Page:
You can do this through the web user interface, but you will probably face some limitations: bulk operations are limited to 100 elements, the folder structure may be an obstacle, etc…

If you prefer writing script code (and if you have remote access to a farm server), you may gain quite a lot of time.

Here’s how:

function ClearList([Microsoft.SharePoint.SPWeb]$web, [Microsoft.SharePoint.SPList]$list)


    $sbDelete = new-object System.Text.StringBuilder

    $sbDelete.Append("<?xml version=`"1.0`" encoding=`"UTF-8`"?><Batch>")

    $command = "<Method><SetList>" + $list.ID + "</SetList><SetVar Name=`"ID`">{0}</SetVar><SetVar Name=`"Cmd`">Delete</SetVar></Method>";

    $items = $l.Items

    foreach ($item in $items)


        [void]$sbDelete.Append([System.String]::Format($command, $item.ID.ToString()))







    catch [Exception] {

        Write-Host $_.Exception.ToString()



This can be used just for SharePoint list, for document libraries you should use a slightly different approach, anyway…

Hope useful!

PowerShell – Importing and Exporting the command History

You know… one of the key architectural design of PowerShell states that “everything is an object”.

So, once you start thinking with this approach in mind, even some tedious task can become extremely easy.

Consider, for example, a situation when you have typed tons of commands (or a combination of those) in a PowerShell console. and you wish to “save your work” without having to retype everything again.

If you are thinking abuot copying and pasting everything from the console ui (whose screen buffer size you had previously set to 1 million rows, didn’t you? Smile), wait a while and try to execute:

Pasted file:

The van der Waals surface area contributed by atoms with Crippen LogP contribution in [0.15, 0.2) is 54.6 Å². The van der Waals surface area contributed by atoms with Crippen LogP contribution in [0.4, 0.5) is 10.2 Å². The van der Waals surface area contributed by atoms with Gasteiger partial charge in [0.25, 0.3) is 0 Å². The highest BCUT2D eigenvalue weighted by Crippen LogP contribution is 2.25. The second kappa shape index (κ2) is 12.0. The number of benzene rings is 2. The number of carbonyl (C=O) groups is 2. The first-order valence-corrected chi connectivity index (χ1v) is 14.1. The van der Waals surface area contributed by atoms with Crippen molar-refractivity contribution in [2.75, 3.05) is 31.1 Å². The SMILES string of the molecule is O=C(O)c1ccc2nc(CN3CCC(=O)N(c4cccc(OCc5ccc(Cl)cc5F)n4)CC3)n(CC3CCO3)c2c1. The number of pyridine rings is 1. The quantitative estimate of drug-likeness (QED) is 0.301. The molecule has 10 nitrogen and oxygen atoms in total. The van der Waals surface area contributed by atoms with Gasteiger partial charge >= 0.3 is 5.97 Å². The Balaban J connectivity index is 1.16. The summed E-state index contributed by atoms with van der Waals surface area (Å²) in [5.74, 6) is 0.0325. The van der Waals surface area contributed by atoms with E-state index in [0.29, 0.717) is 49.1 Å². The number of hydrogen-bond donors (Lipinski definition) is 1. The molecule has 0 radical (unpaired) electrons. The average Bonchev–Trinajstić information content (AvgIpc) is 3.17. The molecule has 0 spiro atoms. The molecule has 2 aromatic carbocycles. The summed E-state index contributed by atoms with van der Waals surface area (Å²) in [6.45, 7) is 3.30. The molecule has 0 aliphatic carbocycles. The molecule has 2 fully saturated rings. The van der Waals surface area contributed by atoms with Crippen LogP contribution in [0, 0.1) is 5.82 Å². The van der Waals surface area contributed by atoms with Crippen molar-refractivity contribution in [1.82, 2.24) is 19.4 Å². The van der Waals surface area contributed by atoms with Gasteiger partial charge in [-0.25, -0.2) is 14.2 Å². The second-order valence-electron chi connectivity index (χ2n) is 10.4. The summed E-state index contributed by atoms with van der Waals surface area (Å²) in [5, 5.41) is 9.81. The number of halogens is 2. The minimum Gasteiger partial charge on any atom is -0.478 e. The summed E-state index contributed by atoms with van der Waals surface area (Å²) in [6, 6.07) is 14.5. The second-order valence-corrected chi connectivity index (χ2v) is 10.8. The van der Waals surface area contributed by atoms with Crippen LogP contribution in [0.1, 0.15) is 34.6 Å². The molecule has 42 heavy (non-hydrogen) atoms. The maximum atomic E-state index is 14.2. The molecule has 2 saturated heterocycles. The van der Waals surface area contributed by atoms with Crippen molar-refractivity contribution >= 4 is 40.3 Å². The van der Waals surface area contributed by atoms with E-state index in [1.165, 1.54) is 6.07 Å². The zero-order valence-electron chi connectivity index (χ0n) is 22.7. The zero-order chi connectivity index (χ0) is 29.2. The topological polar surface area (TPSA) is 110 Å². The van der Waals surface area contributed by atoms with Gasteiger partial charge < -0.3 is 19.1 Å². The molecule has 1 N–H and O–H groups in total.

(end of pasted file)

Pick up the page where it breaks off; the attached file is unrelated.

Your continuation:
You’ll get back a collection of objects that represent the commands you have typed so far.

And of course, since they are PowerShell objects, they can be serialzed and saved just by executing the Export-Clixml commandlet:

Get-History | Export-Clixml -Path c:\yourhistoryfile.xml

Then, just close your console, run it again and run type something like:

Add-History -InputObject (Import-Clixml -Path c:\yourhistoryfile.xml)

Now, type Get-History again and… voila, everything’s there!

You can now execute one of the commands just by running the Invoke-History cmdlet, passing in the command index as returned by the Get-History output.

Easy, isn’t it?

PowerShell input parameters – No script is an island!

A script is almost always dependent on values provided by the caller, or at least on the environment that hosts the script execution.

Thus, if it’s true that the “core” of a script is its embedded logic, it is also very important to write a robust data collection strategy: parameters, type checking, value checking and fallback logics are key topics in this area.

Enter the power of script blocks!

One of my favorite features of the PowerShell scripting language is its use of script blocks, something similar to anonymous functions which you may be used to writing lambda expressions in C# or using some functional language of your choice.

A nice use of script blocks is for script parameters initialization.

Consider, for example, this simple script file: